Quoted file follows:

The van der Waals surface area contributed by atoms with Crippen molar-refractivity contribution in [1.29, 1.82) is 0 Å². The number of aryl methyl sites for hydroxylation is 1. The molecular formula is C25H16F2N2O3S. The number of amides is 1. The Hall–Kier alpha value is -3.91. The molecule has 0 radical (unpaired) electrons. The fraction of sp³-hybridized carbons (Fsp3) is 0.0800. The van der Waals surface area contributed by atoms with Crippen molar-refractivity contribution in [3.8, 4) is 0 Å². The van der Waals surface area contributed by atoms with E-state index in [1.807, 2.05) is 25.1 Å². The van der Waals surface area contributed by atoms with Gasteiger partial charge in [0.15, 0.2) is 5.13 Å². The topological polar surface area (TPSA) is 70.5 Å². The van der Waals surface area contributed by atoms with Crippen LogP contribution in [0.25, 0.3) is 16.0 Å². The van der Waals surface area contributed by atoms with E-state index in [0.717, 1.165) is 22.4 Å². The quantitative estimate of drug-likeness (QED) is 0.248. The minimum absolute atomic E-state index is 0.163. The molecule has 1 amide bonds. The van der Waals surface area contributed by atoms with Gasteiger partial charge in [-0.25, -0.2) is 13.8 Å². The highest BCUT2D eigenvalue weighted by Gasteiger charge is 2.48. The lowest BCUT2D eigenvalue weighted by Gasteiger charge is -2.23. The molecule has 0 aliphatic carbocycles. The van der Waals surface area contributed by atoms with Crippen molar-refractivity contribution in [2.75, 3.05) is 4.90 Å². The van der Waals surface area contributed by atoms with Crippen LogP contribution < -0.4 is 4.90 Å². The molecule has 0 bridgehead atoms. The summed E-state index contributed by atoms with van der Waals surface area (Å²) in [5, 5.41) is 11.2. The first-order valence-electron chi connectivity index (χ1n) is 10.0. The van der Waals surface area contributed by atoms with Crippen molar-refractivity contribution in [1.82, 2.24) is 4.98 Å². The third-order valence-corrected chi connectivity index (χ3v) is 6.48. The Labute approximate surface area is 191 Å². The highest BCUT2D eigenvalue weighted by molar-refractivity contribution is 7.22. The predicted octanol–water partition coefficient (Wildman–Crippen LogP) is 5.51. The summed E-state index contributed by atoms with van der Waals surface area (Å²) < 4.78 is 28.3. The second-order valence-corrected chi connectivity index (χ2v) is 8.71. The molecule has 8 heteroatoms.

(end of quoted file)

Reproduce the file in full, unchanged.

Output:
The van der Waals surface area contributed by atoms with Crippen molar-refractivity contribution in [1.29, 1.82) is 0 Å². The number of aryl methyl sites for hydroxylation is 1. The molecular formula is C25H16F2N2O3S. The number of amides is 1. The Hall–Kier alpha value is -3.91. The molecule has 0 radical (unpaired) electrons. The fraction of sp³-hybridized carbons (Fsp3) is 0.0800. The van der Waals surface area contributed by atoms with Crippen molar-refractivity contribution in [3.8, 4) is 0 Å². The van der Waals surface area contributed by atoms with E-state index in [1.807, 2.05) is 25.1 Å². The van der Waals surface area contributed by atoms with Gasteiger partial charge in [0.15, 0.2) is 5.13 Å². The topological polar surface area (TPSA) is 70.5 Å². The van der Waals surface area contributed by atoms with Crippen LogP contribution in [0.25, 0.3) is 16.0 Å². The van der Waals surface area contributed by atoms with E-state index in [0.717, 1.165) is 22.4 Å². The quantitative estimate of drug-likeness (QED) is 0.248. The minimum absolute atomic E-state index is 0.163. The molecule has 1 amide bonds. The van der Waals surface area contributed by atoms with Gasteiger partial charge in [-0.25, -0.2) is 13.8 Å². The highest BCUT2D eigenvalue weighted by Gasteiger charge is 2.48. The lowest BCUT2D eigenvalue weighted by Gasteiger charge is -2.23. The molecule has 0 aliphatic carbocycles. The van der Waals surface area contributed by atoms with Crippen molar-refractivity contribution in [2.75, 3.05) is 4.90 Å². The van der Waals surface area contributed by atoms with Crippen LogP contribution < -0.4 is 4.90 Å². The molecule has 0 bridgehead atoms. The summed E-state index contributed by atoms with van der Waals surface area (Å²) in [5, 5.41) is 11.2. The first-order valence-electron chi connectivity index (χ1n) is 10.0. The van der Waals surface area contributed by atoms with Crippen molar-refractivity contribution in [1.82, 2.24) is 4.98 Å². The third-order valence-corrected chi connectivity index (χ3v) is 6.48. The Labute approximate surface area is 191 Å². The highest BCUT2D eigenvalue weighted by molar-refractivity contribution is 7.22. The predicted octanol–water partition coefficient (Wildman–Crippen LogP) is 5.51. The summed E-state index contributed by atoms with van der Waals surface area (Å²) < 4.78 is 28.3. The second-order valence-corrected chi connectivity index (χ2v) is 8.71. The molecule has 8 heteroatoms.